Stephanie Gilmore exploded on the professional surfing scene in 2007 and immediately began to rack up titles, but her success has transcended accolades and awards. The Australian took home a World Surf League title as a rookie in 2007, and won WSL titles the next three years, per Surfer Today. In total, Gilmore has won the WSL top prize seven times, and historically only trails surf legend Kelly Slater’s 11 wins. After becoming an accomplished legend, Gilmore set her focus on competing in the Tokyo Olympics. She was inspired as a young girl during the Sydney games in her home country in 2000. “I fell in love with the idea of going to the Olympics. I never thought I’d get the chance as a surfer, but here we are, and it’s like a dream come true,” she told Pop Sugar.
The Australian has played major a role in gaining recognition for female surfers, and her own view of such evolved over time. “I was such a tomboy until I realized that the most powerful thing about a female athlete is that she can be glamorous and fierce at the same time,” she told InStyle. And on the surfers who came before her, she said, “I’m really reaping the benefits of all of their decades of hard work, elevating the sport to what it is now,” as she told The Inertia in 2018.
Here’s how Gilmore’s success changed the tide for all female surfers, and her tubular net worth today!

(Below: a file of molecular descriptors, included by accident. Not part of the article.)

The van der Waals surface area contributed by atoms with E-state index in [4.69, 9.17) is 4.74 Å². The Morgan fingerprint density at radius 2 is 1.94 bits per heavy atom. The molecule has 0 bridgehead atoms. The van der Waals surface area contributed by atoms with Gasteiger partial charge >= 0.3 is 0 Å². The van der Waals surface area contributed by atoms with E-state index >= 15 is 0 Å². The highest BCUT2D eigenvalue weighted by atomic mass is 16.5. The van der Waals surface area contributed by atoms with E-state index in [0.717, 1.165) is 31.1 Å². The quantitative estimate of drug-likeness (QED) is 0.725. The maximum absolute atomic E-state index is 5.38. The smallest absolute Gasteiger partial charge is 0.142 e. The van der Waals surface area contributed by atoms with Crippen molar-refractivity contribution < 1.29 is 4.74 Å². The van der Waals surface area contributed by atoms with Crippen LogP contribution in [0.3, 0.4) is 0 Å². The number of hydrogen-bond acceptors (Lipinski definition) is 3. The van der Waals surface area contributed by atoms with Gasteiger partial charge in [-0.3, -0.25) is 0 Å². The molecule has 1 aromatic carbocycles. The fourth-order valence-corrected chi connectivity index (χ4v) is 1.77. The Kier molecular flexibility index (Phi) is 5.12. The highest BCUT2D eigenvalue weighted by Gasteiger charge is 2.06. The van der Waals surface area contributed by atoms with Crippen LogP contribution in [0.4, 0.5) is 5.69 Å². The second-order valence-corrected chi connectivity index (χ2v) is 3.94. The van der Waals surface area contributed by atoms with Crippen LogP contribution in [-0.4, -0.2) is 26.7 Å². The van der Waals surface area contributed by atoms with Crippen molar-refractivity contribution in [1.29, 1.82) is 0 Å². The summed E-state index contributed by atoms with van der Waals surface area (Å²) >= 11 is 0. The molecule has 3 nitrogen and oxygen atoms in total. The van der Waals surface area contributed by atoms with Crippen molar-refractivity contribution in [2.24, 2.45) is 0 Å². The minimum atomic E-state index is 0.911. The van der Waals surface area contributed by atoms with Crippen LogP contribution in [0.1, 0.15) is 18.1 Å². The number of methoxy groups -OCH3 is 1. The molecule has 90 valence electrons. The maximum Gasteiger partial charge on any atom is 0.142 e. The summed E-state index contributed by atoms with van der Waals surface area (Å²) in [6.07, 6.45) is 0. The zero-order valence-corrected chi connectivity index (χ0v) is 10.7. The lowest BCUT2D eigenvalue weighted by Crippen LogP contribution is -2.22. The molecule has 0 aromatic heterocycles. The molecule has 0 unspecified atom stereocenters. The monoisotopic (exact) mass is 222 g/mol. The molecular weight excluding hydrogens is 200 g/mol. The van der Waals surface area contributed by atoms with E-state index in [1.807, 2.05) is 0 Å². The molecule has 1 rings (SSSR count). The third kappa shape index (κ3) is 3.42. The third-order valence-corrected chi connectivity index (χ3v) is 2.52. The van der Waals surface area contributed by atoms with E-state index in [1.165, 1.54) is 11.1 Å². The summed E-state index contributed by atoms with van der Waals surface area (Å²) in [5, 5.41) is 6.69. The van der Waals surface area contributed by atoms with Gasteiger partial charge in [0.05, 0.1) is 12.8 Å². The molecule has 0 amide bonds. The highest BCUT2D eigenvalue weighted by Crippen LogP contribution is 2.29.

She's partly why female surfers earn more now
When Stephanie Gilmore won her first WSL title in 2007, she took home a paltry $10,000, while her male surfing counterparts made between $40,000 to $50,000, per Just Women’s Sports. By 2018, when she won the Rip Curl Pro, Gilmore took home significantly more with a $65,000 purse, but it was still much lower than the $100,000 the male champion was awarded. The disparity between the female and male prizes was most obvious as the champions were photographed on podiums holding their checks after events.
A lack of equal pay became a point of contention, and the WSL announced that starting in 2019, they would offer equal prizes for their female and male competitors. Gilmore “worked directly” with the organization, per Elle, but admitted it took her several years to speak out. “It’s [about] not being afraid to just stand up and use your voice for something and I’ve always been pretty quiet on that part,” she told Elle in 2019. “I think for [the WSL], it was just a matter of righting a wrong.”
Gilmore is among the highest-paid athletes in Australia thanks also to various endorsement deals. She has been a long-time brand ambassador for Roxy which has paid her roughly $1 million, per Stab. The surfer also has deals with Sanitarium and Nikon valued at around $250,000 each. Gilmore has a net worth of $3 million, per Next Biography. Plus, she’s changed the sport forever!
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